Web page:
What is defamation?
I get a lot of calls and emails about defamation. Defamation is when someone says something false about you, which then damages you. A typical example is if someone at your workplace lies about your job performance and then you get terminated. This is absolutely illegal, and if it happens to you, you can sue for damages.
The two big issues for me in considering a defamation case are (1) can we prove a false statement was made about you, and (2) how much did the false statement cost you from a financial point of view.
The most typical defamation cases are business defamation cases, that is, cases in which someone says something false about you that damages your professional reputation. For example, a colleague says you failed to perform your job duties. Sometimes it is easy to disprove this statement with objective evidence like time cards, video tape or witness testimony. But sometimes it is hard to prove, for example, if your employer says you were terminated because you were confrontational with your supervisor, but you know it is because you refused to fudge the numbers. This is a harder case to prove as defamation because it depends on the subjective understanding of whoever fired you.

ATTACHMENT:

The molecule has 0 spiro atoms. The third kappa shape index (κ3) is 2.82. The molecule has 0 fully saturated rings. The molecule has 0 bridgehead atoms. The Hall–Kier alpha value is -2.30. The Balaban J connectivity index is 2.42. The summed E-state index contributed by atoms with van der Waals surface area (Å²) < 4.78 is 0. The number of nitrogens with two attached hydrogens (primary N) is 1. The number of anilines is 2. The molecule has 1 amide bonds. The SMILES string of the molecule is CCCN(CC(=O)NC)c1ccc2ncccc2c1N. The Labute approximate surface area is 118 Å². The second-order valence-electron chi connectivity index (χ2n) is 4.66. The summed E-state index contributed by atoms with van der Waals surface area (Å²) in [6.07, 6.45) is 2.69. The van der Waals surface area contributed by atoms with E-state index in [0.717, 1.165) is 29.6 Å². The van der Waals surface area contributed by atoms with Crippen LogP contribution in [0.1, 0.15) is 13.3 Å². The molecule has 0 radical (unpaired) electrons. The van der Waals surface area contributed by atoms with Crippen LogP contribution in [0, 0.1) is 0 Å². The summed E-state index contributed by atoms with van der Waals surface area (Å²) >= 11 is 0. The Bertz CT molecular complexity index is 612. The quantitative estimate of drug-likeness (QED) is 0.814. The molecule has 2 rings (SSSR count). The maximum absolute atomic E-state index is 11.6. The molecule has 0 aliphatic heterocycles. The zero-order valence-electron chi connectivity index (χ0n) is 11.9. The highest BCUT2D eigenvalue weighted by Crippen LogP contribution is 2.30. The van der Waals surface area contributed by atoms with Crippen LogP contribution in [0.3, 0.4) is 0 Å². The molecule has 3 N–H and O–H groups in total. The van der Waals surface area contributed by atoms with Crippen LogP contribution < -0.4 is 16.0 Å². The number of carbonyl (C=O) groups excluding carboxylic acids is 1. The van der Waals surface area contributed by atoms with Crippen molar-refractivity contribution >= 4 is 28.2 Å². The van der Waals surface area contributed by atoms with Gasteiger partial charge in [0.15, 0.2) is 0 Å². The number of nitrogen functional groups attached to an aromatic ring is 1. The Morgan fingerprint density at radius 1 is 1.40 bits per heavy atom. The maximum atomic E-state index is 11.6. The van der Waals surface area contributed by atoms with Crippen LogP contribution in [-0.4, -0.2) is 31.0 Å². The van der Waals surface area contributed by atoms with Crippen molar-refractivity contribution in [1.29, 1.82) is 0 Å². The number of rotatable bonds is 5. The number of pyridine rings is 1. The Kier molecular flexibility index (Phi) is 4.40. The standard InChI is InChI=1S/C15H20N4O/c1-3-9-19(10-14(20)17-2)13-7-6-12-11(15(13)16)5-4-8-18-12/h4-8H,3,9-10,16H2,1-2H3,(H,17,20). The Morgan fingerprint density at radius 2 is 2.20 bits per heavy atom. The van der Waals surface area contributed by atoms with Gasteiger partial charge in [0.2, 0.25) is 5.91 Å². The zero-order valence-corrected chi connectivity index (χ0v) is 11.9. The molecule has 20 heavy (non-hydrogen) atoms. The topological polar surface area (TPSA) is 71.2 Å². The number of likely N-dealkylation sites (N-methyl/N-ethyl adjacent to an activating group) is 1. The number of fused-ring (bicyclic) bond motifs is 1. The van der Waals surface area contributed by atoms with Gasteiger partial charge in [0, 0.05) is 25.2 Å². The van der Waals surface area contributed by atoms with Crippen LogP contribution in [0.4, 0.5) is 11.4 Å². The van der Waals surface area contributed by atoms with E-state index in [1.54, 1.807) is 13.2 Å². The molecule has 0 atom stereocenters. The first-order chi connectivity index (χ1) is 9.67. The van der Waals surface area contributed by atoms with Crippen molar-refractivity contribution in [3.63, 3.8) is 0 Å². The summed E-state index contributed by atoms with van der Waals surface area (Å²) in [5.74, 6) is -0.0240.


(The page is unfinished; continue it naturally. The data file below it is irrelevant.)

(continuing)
The other big issue is whether you can prove financial damages. In today’s day and age, it is not unusual for someone to say something terrible about you online like “you are a Soviet spy.” This might be easy to disprove, but then the question is whether you have suffered financially because of the statement. To bring a successful defamation case, you have to prove that you lost money because of the false statement. If you’re a Department of Defense contractor, and the government stopped working with you because of the false statement, then you’ve got a strong case. But if you were just having a heated argument with your aunt on Facebook and you can’t point to a specific negative financial result that was cause by the false statement, then you don’t have a very good defamation claim.